Angie studies liberal ideology and how it contributes to organizational silences on racism. She argues that external racial ideologies of “color-blindness” interact with internal organizational cultures to produce something called racism-evasive responses. Racism-evasive rhetoric denies naming and addressing the significance and realities of racism. Examples include: emotional responses, such as crying, to deflect from hard conversations; using African Americans as color capital; the performance of sending white children to racially diverse schools as a way to deflect from problematic or racist behavior; and claiming special insights due to traveling the world or having intermarried. In Angie’s experience, all of these racism-evasive tactics have surfaced in everything from departmental discussions about racism to cynicism and incredulity about her research on the experiences of faculty of color.
When discussions of systemic and institutional racism do happen, white people often want to run the conversation. In her forthcoming book, Angie names this phenomenon “liberal white supremacy” – the tendency of white people to constantly place themselves in the superior moral position. This takes many forms. Some want to compete for the title of most “woke” progressive. Some show up to insert themselves in conversations about racial and economic inequality only when it becomes popular or high-profile to do so.
In line with Angie’s research, Tsedale has experienced how white colleagues use racism-evasive tactics to avoid engaging issues that push Black voices from the margins to the center. One such incident occurred when Tsedale was working towards incorporating more diverse programming for academics and practitioners in her field. To her dismay, her ideas were met with skepticism by a white liberal colleague for actively promoting too many voices of leading Black scholars. This colleague was concerned that the event, which traditionally centers white academics, would turn into a “Black thing.” This staved off the centering of Black voices in a predominately white organization, while simultaneously silencing Tsedale. One of the worst parts of this interaction is that this white liberal colleague would probably never imagine herself to be participating in anti-black racism-evasive tactics.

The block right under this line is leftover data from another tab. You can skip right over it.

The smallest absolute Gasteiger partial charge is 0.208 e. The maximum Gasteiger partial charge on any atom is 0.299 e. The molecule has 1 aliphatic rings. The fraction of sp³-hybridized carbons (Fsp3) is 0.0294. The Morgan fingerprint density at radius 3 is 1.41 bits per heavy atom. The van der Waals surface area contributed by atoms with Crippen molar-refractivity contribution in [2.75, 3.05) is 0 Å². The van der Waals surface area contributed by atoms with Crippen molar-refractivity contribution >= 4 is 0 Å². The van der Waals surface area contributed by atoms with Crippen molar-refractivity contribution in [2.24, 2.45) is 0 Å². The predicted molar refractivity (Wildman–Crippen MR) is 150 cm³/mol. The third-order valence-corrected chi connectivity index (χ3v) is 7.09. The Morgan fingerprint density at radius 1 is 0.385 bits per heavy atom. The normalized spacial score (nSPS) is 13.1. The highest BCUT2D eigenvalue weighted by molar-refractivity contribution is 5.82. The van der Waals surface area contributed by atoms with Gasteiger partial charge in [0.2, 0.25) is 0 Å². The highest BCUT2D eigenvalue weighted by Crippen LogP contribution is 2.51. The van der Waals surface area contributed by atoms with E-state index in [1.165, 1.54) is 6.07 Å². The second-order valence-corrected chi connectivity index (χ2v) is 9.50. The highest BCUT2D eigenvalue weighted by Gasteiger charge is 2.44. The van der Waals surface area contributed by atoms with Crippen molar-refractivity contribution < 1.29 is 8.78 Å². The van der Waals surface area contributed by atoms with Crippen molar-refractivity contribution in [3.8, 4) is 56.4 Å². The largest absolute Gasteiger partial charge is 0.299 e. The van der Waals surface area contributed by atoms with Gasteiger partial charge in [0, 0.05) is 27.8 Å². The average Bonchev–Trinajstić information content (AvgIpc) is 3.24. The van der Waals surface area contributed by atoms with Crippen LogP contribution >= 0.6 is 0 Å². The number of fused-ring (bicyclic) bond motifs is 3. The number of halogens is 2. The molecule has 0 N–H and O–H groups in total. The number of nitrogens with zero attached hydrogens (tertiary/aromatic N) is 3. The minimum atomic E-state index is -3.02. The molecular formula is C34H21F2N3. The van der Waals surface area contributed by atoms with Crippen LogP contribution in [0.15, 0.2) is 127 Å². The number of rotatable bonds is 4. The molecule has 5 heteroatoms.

Defining Who Gets to Be An Ally
Angie’s experiences differ from her African American colleagues, but the issue that unites them is that none of them share in white privilege. Angie has had strong African and Asian American mentors, who supported her scholarship, but also listened empathetically to her experiences with racial discrimination and helped her combat it. These mentors of color never denied her experiences or claim that they did not matter. That is a level of disrespect Angie has only encountered from her white, presumably progressive colleagues.
When Angie united with African Americans in a people of color caucus to address racism in academia, her white colleagues responded by questioning her racial identity and her right to these associations — questions her Black colleagues never asked. Some of her white colleagues have gone so far as to tell her Black colleagues that she is an “honorary white” and should not be allied with them. This behavior is another example of liberal white supremacy. White faculty are dictating which people of color are allowed to share connections while failing to recognize their own racial status and privilege as white. These divisive acts further silence and control people of color.